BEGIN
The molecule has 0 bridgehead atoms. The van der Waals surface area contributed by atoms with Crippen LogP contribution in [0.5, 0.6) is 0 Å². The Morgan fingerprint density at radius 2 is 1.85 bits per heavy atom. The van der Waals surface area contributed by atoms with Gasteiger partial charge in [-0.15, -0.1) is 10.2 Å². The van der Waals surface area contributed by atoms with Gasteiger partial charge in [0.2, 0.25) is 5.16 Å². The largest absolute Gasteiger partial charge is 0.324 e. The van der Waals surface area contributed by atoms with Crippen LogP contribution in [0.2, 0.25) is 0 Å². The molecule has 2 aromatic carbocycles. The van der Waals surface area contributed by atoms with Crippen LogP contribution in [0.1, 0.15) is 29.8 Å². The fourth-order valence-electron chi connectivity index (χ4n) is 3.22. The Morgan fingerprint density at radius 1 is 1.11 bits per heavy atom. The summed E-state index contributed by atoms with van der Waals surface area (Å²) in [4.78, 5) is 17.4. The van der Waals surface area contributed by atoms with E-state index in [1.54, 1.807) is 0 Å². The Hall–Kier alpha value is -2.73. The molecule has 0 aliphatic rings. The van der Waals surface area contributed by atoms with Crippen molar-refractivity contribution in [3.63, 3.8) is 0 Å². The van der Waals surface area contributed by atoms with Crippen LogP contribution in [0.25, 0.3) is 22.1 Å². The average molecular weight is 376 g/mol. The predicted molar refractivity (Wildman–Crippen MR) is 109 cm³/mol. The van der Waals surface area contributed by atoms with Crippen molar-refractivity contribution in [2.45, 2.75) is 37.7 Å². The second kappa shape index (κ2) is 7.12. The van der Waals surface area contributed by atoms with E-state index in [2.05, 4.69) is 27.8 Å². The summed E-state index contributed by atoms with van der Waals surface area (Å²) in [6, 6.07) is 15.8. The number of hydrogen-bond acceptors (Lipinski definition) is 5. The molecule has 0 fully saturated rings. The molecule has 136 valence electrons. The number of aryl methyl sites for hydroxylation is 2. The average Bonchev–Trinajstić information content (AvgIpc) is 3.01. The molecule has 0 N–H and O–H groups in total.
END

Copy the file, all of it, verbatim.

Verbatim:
The molecule has 0 bridgehead atoms. The van der Waals surface area contributed by atoms with Crippen LogP contribution in [0.5, 0.6) is 0 Å². The Morgan fingerprint density at radius 2 is 1.85 bits per heavy atom. The van der Waals surface area contributed by atoms with Gasteiger partial charge in [-0.15, -0.1) is 10.2 Å². The van der Waals surface area contributed by atoms with Gasteiger partial charge in [0.2, 0.25) is 5.16 Å². The largest absolute Gasteiger partial charge is 0.324 e. The van der Waals surface area contributed by atoms with Crippen LogP contribution in [0.2, 0.25) is 0 Å². The molecule has 2 aromatic carbocycles. The van der Waals surface area contributed by atoms with Crippen LogP contribution in [0.1, 0.15) is 29.8 Å². The fourth-order valence-electron chi connectivity index (χ4n) is 3.22. The Morgan fingerprint density at radius 1 is 1.11 bits per heavy atom. The summed E-state index contributed by atoms with van der Waals surface area (Å²) in [4.78, 5) is 17.4. The van der Waals surface area contributed by atoms with E-state index in [1.54, 1.807) is 0 Å². The Hall–Kier alpha value is -2.73. The molecule has 0 aliphatic rings. The van der Waals surface area contributed by atoms with Crippen molar-refractivity contribution in [3.63, 3.8) is 0 Å². The van der Waals surface area contributed by atoms with Crippen LogP contribution in [0.25, 0.3) is 22.1 Å². The average molecular weight is 376 g/mol. The predicted molar refractivity (Wildman–Crippen MR) is 109 cm³/mol. The van der Waals surface area contributed by atoms with Crippen molar-refractivity contribution in [2.45, 2.75) is 37.7 Å². The second kappa shape index (κ2) is 7.12. The van der Waals surface area contributed by atoms with E-state index in [2.05, 4.69) is 27.8 Å². The summed E-state index contributed by atoms with van der Waals surface area (Å²) in [6, 6.07) is 15.8. The number of hydrogen-bond acceptors (Lipinski definition) is 5. The molecule has 0 fully saturated rings. The molecule has 136 valence electrons. The number of aryl methyl sites for hydroxylation is 2. The average Bonchev–Trinajstić information content (AvgIpc) is 3.01. The molecule has 0 N–H and O–H groups in total.